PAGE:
GBA Logo horizontal Facebook LinkedIn Email Pinterest Twitter X Instagram YouTube Icon Navigation Search Icon Main Search Icon Video Play Icon Plus Icon Minus Icon Picture icon Hamburger Icon Close Icon Sorted

Community and Q&A

Elastomeric paint for avoiding cracked stucco tear-off?

severaltypesofnerd | Posted in General Questions on

Has anyone had good experiences with an elastomeric paint, or a trowel coating like Stuc-O-Flex Elastomeric Acrylic, on older homes?

I have a 1938 home with a small remaining stucco leak. Little dribbles of water continue to wet the skip sheathing, despite attempts to caulk every external crack and the visible scupper drain.

The 1938 paper in this area is completely gone: it’s possible to touch the exterior stucco from the inside of the wall cavity.

There was a bigger leak in the same spot caused by the original 1938 downspout nails getting smaller over time, and wicking water in (they were angled down into the wall). It’s clear the damage accelerated substantially when cellulose was added to the wall, and when it all had to be pulled out, it was a moldy sopping wet mess.

Now it’s a small leak that can’t be found. What would you do?  The stucco companies want about $12000 per wall section, and of course that generates thousands of pounds of landfill.  Climate: non-freezing, San Francisco, zone 3C.

GBA Prime

Join the leading community of building science experts

Become a GBA Prime member and get instant access to the latest developments in green building, research, and reports from the field.


  1. Expert Member
    Peter Engle | | #1


    It is impossible to make stucco 100% waterproof at the surface, despite the claims of surface coating companies. There must be a drainage plane behind the stucco and some ability for water to weep from the base of the system. Your stucco has lasted 80 years primarily by luck and good fortune, with the inherent durability of the solid lumber sheathing thrown in. As you have discovered, insulating the walls changes the moisture dynamics for the worse.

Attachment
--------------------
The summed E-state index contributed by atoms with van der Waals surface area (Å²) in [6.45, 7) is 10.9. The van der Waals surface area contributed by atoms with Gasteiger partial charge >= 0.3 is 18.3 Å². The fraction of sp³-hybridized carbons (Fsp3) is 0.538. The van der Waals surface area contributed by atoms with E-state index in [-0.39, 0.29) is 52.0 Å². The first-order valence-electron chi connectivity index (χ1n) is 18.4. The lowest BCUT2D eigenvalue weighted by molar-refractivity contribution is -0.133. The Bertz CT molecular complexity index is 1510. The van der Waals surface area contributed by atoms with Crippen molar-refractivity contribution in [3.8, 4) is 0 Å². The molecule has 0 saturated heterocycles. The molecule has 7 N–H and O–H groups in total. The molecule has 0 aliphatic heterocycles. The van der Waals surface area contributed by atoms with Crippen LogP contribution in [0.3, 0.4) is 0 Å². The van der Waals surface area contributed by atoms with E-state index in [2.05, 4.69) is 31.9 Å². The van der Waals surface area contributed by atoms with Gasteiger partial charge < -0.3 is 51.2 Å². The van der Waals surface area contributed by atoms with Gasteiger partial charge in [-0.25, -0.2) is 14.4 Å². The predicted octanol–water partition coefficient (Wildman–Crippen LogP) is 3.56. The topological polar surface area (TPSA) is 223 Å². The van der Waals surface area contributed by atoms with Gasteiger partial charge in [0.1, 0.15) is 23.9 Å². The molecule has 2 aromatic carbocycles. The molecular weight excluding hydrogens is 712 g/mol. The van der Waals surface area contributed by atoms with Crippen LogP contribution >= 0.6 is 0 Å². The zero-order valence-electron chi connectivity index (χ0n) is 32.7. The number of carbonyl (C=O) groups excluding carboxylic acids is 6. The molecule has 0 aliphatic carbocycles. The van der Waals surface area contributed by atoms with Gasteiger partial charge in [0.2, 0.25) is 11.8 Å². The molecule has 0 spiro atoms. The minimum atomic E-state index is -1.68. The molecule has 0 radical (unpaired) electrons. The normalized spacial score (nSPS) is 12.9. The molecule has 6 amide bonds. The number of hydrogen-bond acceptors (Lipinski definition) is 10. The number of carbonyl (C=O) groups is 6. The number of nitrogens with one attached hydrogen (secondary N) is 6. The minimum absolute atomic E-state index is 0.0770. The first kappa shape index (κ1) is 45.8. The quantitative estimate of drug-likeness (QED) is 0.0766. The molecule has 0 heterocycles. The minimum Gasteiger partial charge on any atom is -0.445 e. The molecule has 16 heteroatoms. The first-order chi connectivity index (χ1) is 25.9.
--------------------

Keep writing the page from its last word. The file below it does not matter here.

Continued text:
Unfortunately, chasing leaks like this is a losing battle. Even if you get the leak sealed right now, how will you know when it starts leaking again? And it WILL start leaking again.

    Your stucco has had a long life, and it is now time to replace it.

  2. severaltypesofnerd | | #2

    This is particularly problematic house, as it's a foam roof and Mediterranean style parapet with no overhang. Tearing off stucco means hell to pay on the roof/parapet wall intersection.

    I don't disagree on the general point. Even for patch jobs elsewhere on the same house I used rain screen for extra drying potential.

    Virtually all nearby stucco houses of the era are the same construction: stucco to the prior ground level with no weep. Generally the houses have settled in, bringing the ground level up even higher on the stucco. It's an invitation to termites.

Log in or create an account to post an answer.


Recent Questions and Replies

  • |
  • |
  • |
  • |